A further benefit that I can see is it creates a more open door way for Pacific Fibre to push data to consumers.

The problem I see with Telecom is it has a clear conflict of interest because it owns a bit of SCX.

Non Telecom LFCs, with FX, Telecom, Telstra all providing backhaul, and 4 or 5 retail providers, with a bunch of smaller niche or local providers, really does seem the best outcome for New Zealanders to me.




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  Reply # 440733 17-Feb-2011 14:38 Send private message

Ragnor:
However, seriously how you expect the UFB to be completed without significant road works?


Probably by stringing it up on the power poles but then you need to be an electricity network company (or friends with one).

Oh, that's right, Vector is one already. Smile

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  Reply # 440738 17-Feb-2011 14:50 Send private message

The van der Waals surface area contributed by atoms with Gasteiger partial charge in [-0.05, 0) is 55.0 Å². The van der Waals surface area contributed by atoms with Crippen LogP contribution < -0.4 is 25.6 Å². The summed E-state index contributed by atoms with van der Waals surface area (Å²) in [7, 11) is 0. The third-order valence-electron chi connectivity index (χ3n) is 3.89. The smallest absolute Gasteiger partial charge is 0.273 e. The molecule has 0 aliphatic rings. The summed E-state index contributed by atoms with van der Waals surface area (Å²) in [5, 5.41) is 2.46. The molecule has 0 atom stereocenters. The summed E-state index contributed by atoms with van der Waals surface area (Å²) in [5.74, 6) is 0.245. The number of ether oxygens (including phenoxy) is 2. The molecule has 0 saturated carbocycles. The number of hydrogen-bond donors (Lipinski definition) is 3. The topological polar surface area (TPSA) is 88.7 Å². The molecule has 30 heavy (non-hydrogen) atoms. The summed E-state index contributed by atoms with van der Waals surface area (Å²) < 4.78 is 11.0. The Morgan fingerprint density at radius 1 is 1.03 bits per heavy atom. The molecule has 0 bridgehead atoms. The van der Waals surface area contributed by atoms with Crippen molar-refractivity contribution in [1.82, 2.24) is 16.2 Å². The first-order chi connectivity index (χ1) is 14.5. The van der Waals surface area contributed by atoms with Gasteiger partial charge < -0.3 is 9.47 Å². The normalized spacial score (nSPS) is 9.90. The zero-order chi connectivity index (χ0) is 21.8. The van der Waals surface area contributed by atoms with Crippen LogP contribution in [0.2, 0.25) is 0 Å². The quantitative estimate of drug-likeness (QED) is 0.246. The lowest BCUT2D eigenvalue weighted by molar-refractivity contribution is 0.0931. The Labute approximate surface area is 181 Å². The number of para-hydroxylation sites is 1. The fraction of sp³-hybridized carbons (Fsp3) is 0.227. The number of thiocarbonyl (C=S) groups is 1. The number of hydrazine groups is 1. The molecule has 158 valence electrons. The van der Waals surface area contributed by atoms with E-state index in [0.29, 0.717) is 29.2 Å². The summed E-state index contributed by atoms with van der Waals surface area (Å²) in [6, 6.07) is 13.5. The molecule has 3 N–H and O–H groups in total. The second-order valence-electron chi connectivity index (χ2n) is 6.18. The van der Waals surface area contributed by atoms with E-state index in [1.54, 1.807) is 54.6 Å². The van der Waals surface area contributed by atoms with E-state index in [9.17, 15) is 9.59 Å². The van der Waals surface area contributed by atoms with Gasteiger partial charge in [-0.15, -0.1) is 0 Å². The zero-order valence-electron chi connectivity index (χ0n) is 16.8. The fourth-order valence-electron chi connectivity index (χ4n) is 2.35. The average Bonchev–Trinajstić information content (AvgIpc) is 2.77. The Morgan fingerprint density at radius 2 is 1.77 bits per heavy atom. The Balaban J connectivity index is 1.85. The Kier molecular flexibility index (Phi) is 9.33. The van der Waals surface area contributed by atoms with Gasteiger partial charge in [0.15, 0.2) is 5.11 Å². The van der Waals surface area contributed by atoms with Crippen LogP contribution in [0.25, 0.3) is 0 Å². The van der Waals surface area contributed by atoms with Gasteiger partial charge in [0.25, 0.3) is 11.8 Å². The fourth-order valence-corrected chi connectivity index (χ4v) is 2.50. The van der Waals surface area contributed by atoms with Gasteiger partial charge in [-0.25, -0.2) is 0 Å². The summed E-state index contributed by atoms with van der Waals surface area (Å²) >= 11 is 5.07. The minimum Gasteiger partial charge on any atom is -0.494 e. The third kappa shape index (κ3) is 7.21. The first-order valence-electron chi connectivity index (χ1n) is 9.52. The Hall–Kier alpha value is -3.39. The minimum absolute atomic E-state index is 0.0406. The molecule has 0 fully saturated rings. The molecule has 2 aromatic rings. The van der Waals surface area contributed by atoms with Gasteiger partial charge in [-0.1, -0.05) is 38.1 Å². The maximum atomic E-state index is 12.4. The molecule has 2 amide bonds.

Two competing networks in Auckland makes sense to me. Then no one gets the upper hand any more?


D


 

Competition makes sense, but can NZ as a country afford it. The population of NZ will end up paying for both networks and NZ is not a rich country. I suppose it makes more sense in Auckland than anywhere else, but Auckland is still very spread out. Two competiing networks may also only create a duopoly, not competition.

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  Reply # 440739 17-Feb-2011 14:52 Send private message

wired:
Ragnor: